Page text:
Novel 3D Printed Wearable Device Monitors Metabolic Activities in Stomach
The device is described as an electrocardiogram for the gastro-intestinal (GI) tract. It is intended to monitor electrical activity in the stomach for 24 hours
Researchers from the University of California at Berkeley and the University of California at San Diego in collaboration developed 3D printed wearable device to monitor stomach. It comprises 3D printed portable box, which is connected to 10 wearable electrodes that fit on abdomen of an individual over the stomach. The system is synchronized with an app that allows patients to log activities such as meals and sleep.
As a part of the study, team examined effect of the device on 11 children and one adult volunteer. Results of the examination showed that data collected on the system was comparable to invasive clinical data. Also, it reported that stomach’s electrical activity changes around meals and also sleep, following specific circadian rhythm. This device has applications in monitoring GI activity for patients outside of a clinical setting. It can also detect abnormal events in daily metabolism of an individual. Furthermore, researchers are working on developing an app that collects data in real-time for patients and physicians, which can be used in diagnosis and treatment of various metabolic disorders.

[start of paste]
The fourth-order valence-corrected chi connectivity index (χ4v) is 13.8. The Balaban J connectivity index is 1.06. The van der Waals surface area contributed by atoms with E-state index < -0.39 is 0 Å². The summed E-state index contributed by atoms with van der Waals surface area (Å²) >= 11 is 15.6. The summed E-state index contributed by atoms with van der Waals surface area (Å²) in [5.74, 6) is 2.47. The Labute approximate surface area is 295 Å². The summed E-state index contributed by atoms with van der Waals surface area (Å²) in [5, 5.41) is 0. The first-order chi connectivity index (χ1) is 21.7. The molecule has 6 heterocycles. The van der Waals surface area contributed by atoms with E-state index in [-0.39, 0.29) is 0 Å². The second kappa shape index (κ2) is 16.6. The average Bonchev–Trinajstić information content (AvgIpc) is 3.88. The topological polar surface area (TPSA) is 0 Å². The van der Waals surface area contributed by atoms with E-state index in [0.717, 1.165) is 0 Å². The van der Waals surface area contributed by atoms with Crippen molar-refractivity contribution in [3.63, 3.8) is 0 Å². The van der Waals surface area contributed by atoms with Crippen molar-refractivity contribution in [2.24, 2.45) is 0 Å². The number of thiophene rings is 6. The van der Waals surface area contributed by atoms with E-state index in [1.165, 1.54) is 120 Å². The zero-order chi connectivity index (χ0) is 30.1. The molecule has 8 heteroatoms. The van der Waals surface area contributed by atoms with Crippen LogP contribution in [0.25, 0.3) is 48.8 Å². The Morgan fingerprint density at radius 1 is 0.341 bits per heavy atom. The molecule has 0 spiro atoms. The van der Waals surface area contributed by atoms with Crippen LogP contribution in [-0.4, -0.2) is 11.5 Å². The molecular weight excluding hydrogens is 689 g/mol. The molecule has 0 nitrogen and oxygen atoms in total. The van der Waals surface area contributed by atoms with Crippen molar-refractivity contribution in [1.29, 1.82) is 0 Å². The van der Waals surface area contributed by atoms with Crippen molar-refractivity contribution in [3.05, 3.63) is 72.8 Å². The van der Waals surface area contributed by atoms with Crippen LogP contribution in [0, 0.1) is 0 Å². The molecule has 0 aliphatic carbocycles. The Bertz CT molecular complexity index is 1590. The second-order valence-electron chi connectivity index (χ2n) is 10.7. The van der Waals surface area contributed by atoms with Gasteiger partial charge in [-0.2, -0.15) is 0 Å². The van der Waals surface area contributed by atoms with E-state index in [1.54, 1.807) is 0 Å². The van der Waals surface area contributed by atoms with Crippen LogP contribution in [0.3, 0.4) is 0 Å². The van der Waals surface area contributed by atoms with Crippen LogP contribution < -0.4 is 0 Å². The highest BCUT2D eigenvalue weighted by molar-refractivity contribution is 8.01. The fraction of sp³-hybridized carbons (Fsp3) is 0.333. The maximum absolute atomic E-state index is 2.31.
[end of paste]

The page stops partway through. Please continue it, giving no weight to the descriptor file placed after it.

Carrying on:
Cardiac electrical signals are weaker as compared to stomach signals. The team developed an algorithmic pipeline to clean up the data and separate out abdominal muscle activity, heart beats and gastric activity. The device can be effectively used to improve the management of patients with diabetes and Parkinson’s, as GI problems such as delayed emptying of the stomach are common symptoms of these diseases. Moreover, it can be used to monitor the GI activity of athletes and pregnant women suffering from heartburn and other issues.
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